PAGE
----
Steve MOALLEM, Cross-complainant and Appellant, v. COLDWELL BANKER COMMERCIAL GROUP, INC., et al., Cross-defendants and Appellants.
These are cross-appeals from a $1,430,937 judgment for negligence and breach of fiduciary duty, awarded to Steve Moallem, as assignee of his corporations Midland Warehouse and Distribution, Inc., and Transmotor Express, Inc. (collectively Midland), against their real estate agents, Coldwell Banker Commercial Group, Inc., and Kent Williams (collectively Coldwell). The judgment stemmed from Midland's forfeiture of a warehouse property (the property), on which it had held a lease and option to buy, after Coldwell sublet the property for Midland in violation of the lease.
The issues on appeal concern additions or offsets to the judgment that the parties contend the trial court should have made. Coldwell contends that two payments which Midland and its bankruptcy estate received from other cross-defendants before trial should have been credited against the judgment, to avoid excessive or multiple recovery. On cross-appeal, Moallem contends that a similar payment to him should not have been deducted from his award, and that he should have been allowed additional prejudgment interest, and attorney fees. The latter contention raises the significant issue of whether, in light of Civil Code section 1717, Moallem may recover attorney fees for his successful tort action, under a contractual attorney fees provision that is broad enough to encompass tort claims but names only Coldwell as its beneficiary. This issue is addressed in the published portion of this decision.
We conclude that Coldwell's contentions with respect to the judgment are meritorious, but that Moallem's are not.
FACTUAL BACKGROUND **
I. COLDWELL'S APPEAL **1 & 2 **II. MOALLEM'S APPEAL1. & 2. **3. Attorney Fees.
The brokerage agreement between Midland and Coldwell included a commission schedule which provided in part: “If broker [i.e., Coldwell] is required to institute legal action against Owner [i.e., Midland] relating to this Schedule or any agreement of which it is a part, Broker shall be entitled to reasonable attorneys' fees and costs.”
After the jury rendered its verdict in favor of Moallem for negligence and breach of fiduciary duty but for Coldwell on Moallem's claim for breach of contract, both sides moved for an award of attorney fees by virtue of the quoted contractual provision and Civil Code section 1717 (hereafter section 1717).1 The trial court ruled that there had been “no party prevailing on the contract” (§ 1717, subd. (b)), and therefore denied both requests for fees. Moallem, but not Coldwell, has appealed from that disposition.
In claiming entitlement to attorney fees, Moallem no longer seeks directly to invoke section 1717, which in terms allows fees only to “the party prevailing on the contract,” in an “action on a contract, where the contract specifically provides that attorney's fees and costs, which are incurred to enforce that contract, shall be awarded․” (§ 1717, subd. (a).) 2 In light of this plain language, the statute has consistently been held not to afford recovery of fees for tort claims arising out of or related to such a contract. (E.g., Reynolds Metals Co. v. Alperson (1979) 25 Cal.3d 124, 129, 158 Cal.Rptr. 1, 599 P.2d 83; Stout v. Turney (1978) 22 Cal.3d 718, 730, 150 Cal.Rptr. 637, 586 P.2d 1228.)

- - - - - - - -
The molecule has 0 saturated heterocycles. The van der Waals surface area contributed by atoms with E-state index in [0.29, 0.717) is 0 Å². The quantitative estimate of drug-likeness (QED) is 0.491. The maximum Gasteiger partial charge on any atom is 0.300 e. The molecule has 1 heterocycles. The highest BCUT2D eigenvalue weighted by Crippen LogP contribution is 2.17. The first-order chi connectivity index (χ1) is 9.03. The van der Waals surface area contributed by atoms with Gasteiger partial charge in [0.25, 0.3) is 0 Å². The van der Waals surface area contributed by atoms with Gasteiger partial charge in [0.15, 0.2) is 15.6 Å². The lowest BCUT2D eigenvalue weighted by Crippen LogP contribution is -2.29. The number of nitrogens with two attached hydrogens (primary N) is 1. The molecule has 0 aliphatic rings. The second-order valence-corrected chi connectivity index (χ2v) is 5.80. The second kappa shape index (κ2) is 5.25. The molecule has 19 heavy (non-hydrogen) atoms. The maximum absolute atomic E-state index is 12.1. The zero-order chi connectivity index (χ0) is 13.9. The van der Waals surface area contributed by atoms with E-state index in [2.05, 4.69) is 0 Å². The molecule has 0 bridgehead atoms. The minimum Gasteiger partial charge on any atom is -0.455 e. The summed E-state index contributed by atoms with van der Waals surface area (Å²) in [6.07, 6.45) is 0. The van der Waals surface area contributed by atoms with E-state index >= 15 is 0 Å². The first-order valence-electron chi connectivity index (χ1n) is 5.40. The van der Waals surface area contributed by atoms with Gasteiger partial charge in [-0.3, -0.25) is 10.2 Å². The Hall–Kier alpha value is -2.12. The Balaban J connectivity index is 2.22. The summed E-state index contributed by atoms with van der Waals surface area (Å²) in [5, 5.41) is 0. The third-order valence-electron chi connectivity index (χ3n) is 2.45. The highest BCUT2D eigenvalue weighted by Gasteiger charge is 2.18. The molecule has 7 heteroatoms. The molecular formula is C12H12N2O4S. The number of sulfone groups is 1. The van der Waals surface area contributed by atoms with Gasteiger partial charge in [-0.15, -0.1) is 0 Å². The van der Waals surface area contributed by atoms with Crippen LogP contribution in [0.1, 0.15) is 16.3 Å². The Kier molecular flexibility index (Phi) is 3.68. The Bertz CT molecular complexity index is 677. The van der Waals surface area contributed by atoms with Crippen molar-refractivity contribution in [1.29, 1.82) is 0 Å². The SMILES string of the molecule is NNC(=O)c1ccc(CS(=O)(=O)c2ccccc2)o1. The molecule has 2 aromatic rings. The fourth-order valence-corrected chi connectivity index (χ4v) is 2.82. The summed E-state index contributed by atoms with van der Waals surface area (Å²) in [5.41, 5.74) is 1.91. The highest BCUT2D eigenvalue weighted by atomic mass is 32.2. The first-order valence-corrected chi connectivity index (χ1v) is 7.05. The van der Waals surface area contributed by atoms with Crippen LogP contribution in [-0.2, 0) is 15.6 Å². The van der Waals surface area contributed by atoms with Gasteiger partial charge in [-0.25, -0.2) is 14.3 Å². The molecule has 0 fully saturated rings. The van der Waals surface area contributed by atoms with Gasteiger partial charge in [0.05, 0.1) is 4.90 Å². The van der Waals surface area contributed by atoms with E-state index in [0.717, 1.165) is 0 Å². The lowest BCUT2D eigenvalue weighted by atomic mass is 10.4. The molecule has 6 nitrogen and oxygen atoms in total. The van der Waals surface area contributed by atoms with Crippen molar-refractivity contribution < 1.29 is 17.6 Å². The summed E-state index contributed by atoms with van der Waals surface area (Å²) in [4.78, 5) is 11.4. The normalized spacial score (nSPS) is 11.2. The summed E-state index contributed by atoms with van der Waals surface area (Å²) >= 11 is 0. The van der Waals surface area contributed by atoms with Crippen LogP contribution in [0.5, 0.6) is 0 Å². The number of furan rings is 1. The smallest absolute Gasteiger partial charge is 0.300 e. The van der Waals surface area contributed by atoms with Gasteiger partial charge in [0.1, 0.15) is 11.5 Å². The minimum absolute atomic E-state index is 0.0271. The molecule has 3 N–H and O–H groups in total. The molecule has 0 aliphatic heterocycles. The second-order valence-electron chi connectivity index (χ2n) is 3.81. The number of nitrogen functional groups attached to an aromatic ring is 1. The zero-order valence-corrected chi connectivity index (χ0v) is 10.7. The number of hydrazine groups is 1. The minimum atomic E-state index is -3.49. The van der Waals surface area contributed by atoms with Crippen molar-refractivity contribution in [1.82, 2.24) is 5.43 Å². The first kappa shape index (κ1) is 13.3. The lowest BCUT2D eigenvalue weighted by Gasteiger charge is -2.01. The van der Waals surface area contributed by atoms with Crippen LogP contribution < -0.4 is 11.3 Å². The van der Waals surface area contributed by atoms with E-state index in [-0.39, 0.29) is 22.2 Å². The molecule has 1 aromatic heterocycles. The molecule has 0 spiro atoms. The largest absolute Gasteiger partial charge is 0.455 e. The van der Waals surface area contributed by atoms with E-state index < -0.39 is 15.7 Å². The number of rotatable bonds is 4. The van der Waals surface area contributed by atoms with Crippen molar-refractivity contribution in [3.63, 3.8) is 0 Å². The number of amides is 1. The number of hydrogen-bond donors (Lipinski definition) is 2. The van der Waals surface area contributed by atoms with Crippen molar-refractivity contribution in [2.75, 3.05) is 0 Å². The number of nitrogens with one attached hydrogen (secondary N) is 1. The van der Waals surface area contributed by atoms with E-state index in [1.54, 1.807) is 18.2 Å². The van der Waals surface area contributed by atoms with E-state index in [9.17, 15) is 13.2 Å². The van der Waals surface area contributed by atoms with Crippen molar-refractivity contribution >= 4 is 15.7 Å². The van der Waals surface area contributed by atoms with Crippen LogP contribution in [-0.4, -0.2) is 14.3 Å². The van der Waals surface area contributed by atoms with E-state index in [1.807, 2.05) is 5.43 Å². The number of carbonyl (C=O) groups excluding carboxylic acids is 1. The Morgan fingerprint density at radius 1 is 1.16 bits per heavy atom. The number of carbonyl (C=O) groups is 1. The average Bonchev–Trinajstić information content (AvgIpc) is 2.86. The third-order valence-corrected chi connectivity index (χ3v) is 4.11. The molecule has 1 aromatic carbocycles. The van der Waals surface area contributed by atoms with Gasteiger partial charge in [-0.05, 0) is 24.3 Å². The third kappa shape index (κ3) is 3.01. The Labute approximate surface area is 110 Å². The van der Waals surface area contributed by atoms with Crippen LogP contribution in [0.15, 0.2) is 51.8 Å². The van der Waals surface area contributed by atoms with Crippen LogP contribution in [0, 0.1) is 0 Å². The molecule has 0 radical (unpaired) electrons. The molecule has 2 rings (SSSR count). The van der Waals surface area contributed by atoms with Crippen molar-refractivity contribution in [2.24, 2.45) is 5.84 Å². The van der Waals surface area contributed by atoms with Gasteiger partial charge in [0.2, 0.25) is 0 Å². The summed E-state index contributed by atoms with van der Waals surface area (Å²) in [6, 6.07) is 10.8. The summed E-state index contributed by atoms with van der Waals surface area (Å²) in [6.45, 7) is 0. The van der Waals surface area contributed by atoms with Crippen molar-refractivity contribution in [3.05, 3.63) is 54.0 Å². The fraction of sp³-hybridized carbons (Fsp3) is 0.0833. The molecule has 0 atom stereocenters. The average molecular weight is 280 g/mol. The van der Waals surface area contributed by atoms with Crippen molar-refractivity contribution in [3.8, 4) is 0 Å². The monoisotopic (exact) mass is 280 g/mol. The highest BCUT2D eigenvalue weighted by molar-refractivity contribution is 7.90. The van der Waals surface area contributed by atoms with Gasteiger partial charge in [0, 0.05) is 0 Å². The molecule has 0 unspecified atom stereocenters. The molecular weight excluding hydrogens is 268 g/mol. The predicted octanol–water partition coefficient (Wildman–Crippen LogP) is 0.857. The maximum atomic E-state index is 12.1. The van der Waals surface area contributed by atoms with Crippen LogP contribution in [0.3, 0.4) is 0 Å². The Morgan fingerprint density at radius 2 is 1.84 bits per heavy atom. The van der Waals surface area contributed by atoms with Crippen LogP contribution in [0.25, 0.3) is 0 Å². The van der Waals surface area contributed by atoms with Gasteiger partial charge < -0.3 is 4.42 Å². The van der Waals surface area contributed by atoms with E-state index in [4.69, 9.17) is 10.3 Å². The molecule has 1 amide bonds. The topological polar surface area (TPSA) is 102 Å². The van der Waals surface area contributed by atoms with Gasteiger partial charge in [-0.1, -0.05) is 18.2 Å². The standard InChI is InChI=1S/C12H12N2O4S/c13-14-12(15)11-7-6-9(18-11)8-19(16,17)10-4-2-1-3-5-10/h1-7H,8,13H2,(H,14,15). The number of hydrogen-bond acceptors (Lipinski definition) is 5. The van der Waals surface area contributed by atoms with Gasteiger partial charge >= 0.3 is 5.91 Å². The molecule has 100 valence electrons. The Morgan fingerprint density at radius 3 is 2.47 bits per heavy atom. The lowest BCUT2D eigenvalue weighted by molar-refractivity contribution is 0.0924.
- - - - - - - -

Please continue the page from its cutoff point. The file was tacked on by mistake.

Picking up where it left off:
Moallem instead relies primarily on a recent series of cases allowing attorney fees for tort claims where a contractual attorney fees provision was phrased broadly enough to cover such noncontractual claims. (Xuereb v. Marcus & Millichap, Inc. (1992) 3 Cal.App.4th 1338, 5 Cal.Rptr.2d 154 [Xuereb ]; accord, Palmer v. Shawback, supra, 17 Cal.App.4th 296, 21 Cal.Rptr.2d 575; Lerner v. Ward (1993) 13 Cal.App.4th 155, 16 Cal.Rptr.2d 486; 3250 Wilshire Blvd. Bldg. v. W.R. Grace & Co. (9th Cir.1993) 990 F.2d 487.) In all of those cases, however, the contract provisions that the courts enforced also provided for attorney fees to whichever party prevailed, whereas here the provision in question runs only in favor of Coldwell. Moallem thus occupies the difficult position of arguing that the “public policy” of reciprocity of contractual attorney fee provisions, which section 1717 appears to implement, should control a noncontractual case that is specifically beyond section 1717's ambit. Although we sympathize with Moallem's position, we conclude that, just as its reach exceeds the statute's grasp, to adopt it would overreach our judicial function.
Like the present case, the Xuereb line of cases all involved tort claims arising out of real estate sales transactions, in which the contract provided that attorney fees would be allowed to the prevailing party in any action “arising out of” the contract (or similar language). In each case, the court held that although the prevailing party could not claim attorney fees under section 1717—because the action in which it had prevailed had been in tort, rather than “on the contract”—the contract's “arising out of” or equivalent language extended beyond simply actions “on the contract,” and embraced the tort claims that had been decided. Therefore, under authority of Code of Civil Procedure section 1021, which permits parties to contract for attorney fees, the prevailing party was entitled to an award of fees by dint of the contract itself.3
The attorney fees provision in Coldwell's contract with Midland extends to any “legal action ․ relating to” the contract. This language is broad enough to include tort claims of the type brought and won by Moallem here, just as in Xuereb and its progeny. Coldwell does not contend to the contrary. However, the critical difference between this case and the Xuereb cases is that in those cases the attorney fees provision specifically covered and benefited all parties to the contract, while in this case the provision specifically limits entitlement to attorney fees to Coldwell.